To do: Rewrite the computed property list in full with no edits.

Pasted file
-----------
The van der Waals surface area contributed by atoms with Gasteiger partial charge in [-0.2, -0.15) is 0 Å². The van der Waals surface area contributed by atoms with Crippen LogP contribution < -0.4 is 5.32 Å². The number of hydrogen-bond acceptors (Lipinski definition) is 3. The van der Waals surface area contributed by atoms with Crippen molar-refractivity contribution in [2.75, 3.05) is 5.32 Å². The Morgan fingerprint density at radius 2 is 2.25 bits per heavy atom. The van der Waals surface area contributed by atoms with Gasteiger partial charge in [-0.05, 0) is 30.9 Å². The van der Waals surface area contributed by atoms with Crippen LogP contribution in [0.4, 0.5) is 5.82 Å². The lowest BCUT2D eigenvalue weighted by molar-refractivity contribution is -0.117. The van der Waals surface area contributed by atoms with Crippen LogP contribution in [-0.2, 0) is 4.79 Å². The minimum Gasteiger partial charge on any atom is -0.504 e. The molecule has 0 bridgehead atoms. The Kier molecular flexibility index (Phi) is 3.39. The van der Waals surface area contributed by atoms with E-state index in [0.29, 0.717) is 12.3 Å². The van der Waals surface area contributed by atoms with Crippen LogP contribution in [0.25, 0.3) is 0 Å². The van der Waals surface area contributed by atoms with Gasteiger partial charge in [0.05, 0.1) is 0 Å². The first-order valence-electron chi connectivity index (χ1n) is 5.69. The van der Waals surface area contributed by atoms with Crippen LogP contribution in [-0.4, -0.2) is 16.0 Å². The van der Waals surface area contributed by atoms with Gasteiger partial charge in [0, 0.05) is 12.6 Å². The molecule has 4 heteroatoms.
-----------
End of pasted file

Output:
The van der Waals surface area contributed by atoms with Gasteiger partial charge in [-0.2, -0.15) is 0 Å². The van der Waals surface area contributed by atoms with Crippen LogP contribution < -0.4 is 5.32 Å². The number of hydrogen-bond acceptors (Lipinski definition) is 3. The van der Waals surface area contributed by atoms with Crippen molar-refractivity contribution in [2.75, 3.05) is 5.32 Å². The Morgan fingerprint density at radius 2 is 2.25 bits per heavy atom. The van der Waals surface area contributed by atoms with Gasteiger partial charge in [-0.05, 0) is 30.9 Å². The van der Waals surface area contributed by atoms with Crippen LogP contribution in [0.4, 0.5) is 5.82 Å². The lowest BCUT2D eigenvalue weighted by molar-refractivity contribution is -0.117. The van der Waals surface area contributed by atoms with Crippen LogP contribution in [-0.2, 0) is 4.79 Å². The minimum Gasteiger partial charge on any atom is -0.504 e. The molecule has 0 bridgehead atoms. The Kier molecular flexibility index (Phi) is 3.39. The van der Waals surface area contributed by atoms with E-state index in [0.29, 0.717) is 12.3 Å². The van der Waals surface area contributed by atoms with Crippen LogP contribution in [0.25, 0.3) is 0 Å². The van der Waals surface area contributed by atoms with Gasteiger partial charge in [0.05, 0.1) is 0 Å². The first-order valence-electron chi connectivity index (χ1n) is 5.69. The van der Waals surface area contributed by atoms with Crippen LogP contribution in [-0.4, -0.2) is 16.0 Å². The van der Waals surface area contributed by atoms with Gasteiger partial charge in [0, 0.05) is 12.6 Å². The molecule has 4 heteroatoms.